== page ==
How to take personalized learning to scale


Cross-curricular connections are key to a successful personalized learning effort

Expanding your personalized-learning practice

To put personalized learning into practice, there are a variety of cross-curricular connections that need to happen across a grade-level team, school, and district. Through curriculum mapping, school-wide goals, and thematic exploration, school districts can establish norms and clear standards connections for personalized student experiences. Resources should be curated and differentiated and ready for individual students, “whether it is based on their particular reading levels, the way they like to engage with content in online and offline modes, or whether it is merely thinking about what gets them interested in a topic,” said Burns. Resources can be distributed to individual students using digital tools so that students experience content that is relevant to their goals and interests.

With adaptive-learning software, student’s learning journeys are customized and supported with resources based on their interest and excitement around particular subtopics while at the same time allowing teachers to make data-driven educational decisions. Open-ended creation tools such as movie maker, website creator, and eBook tools provide opportunities for students to create concrete or tangible unit projects showing what they have learned.

Related: 5 edtech tools that take personalized learning to the next level

How to expand personalized learning outward

Educational leaders need to model what a personalized learning environment looks like so that personalized learning happens more widely in classrooms, throughout buildings, and across the district. Customizing professional development based on educators’ interests and needs and providing more flexibility for PLCs establishes norms and a culture that honors the personal experience that school leaders want for students. It is vital for school leaders to allow educators to have time to explore, plan, and reflect on the curation of resources and the redesign of classroom activities that honor student voice and choice. Along with modeling, school leaders need to support personalization by making sure that the school community has the resources necessary to support every individual student.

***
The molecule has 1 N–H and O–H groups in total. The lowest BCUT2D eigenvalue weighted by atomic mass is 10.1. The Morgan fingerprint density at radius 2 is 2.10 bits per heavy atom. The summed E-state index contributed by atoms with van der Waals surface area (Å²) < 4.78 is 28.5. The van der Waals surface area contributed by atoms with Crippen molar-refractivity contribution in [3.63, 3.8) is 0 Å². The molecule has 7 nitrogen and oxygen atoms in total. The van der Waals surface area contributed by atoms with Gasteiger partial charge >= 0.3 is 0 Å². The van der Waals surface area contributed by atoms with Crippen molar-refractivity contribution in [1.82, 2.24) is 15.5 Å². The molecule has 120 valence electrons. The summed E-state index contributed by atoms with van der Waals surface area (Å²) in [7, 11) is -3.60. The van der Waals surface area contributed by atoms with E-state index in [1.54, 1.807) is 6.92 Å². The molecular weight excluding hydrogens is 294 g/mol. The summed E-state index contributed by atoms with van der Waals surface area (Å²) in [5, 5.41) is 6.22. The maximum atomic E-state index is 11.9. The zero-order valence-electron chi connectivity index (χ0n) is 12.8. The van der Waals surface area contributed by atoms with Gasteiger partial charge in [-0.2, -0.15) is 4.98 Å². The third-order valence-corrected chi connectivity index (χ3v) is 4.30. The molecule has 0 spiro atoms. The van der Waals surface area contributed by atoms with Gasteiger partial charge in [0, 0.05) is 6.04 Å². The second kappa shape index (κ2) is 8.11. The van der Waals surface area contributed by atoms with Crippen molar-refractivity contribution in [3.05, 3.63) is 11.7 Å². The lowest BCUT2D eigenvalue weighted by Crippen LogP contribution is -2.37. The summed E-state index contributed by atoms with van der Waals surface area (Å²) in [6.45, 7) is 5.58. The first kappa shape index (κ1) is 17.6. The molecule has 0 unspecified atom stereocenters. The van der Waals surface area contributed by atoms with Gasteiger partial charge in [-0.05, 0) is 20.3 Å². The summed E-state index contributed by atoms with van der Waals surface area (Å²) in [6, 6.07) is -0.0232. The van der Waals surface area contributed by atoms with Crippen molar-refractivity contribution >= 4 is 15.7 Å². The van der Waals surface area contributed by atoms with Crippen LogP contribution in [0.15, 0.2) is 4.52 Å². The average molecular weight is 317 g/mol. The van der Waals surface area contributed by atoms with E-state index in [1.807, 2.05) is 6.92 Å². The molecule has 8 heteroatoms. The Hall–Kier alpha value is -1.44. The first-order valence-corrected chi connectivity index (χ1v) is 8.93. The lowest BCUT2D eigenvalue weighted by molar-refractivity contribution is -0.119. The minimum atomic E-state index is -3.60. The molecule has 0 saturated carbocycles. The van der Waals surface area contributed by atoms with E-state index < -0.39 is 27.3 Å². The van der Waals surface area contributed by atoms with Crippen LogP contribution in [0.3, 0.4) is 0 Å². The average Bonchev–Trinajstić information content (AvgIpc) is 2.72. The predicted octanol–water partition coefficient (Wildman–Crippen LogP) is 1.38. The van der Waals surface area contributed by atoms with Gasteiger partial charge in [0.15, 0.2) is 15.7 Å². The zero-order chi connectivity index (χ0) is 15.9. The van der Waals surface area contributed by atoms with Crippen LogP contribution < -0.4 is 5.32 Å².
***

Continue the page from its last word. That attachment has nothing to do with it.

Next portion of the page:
Burns advised school leaders and classroom teachers that there are multiple ways to infuse personalized learning without feeling overwhelmed by the process. By “chunking it down” into daily, weekly, and monthly goals, finding partners in tech and keeping tool belts light, the school community can focus on one or two areas that feel manageable right now. She also advises leaders and teachers to share their personalized learning journey through social media and connect with other districts and teachers doing the same work.

About the Presenter

Dr. Monica Burns is a curriculum and educational technology consultant, Apple Distinguished Educator, and founder of ClassTechTips.com. As a classroom teacher, Dr. Burns used one-to-one technology to create engaging, standards-based lessons for students. She has presented to teachers, administrators, and tech enthusiasts at numerous national and international conferences including SXSWedu, ISTE, FETC, and EduTECH. She is the author of several books including Tasks Before Apps: Designing Rigorous Learning in a Tech-Rich Classroom (ASCD). She visits schools across the country to work with preK-20 teachers to make technology integration meaningful and purposeful. You can find out more about working with Dr. Burns and her books and resources by visiting ClassTechTips.com.

Join the Community

Ignite Digital Learning is a free professional learning community on edWeb.net where educators, librarians, and administrators can explore strategies and tactics for getting every child to be a better thinker, better reader, and better writer through the use of digital resources.

This edWeb broadcast was sponsored by Britannica Digital Learning. The recording of the edWebinar can be viewed by anyone here.

[Editor’s note: This piece is original content produced by edWeb.net. View more edWeb.net events here.]

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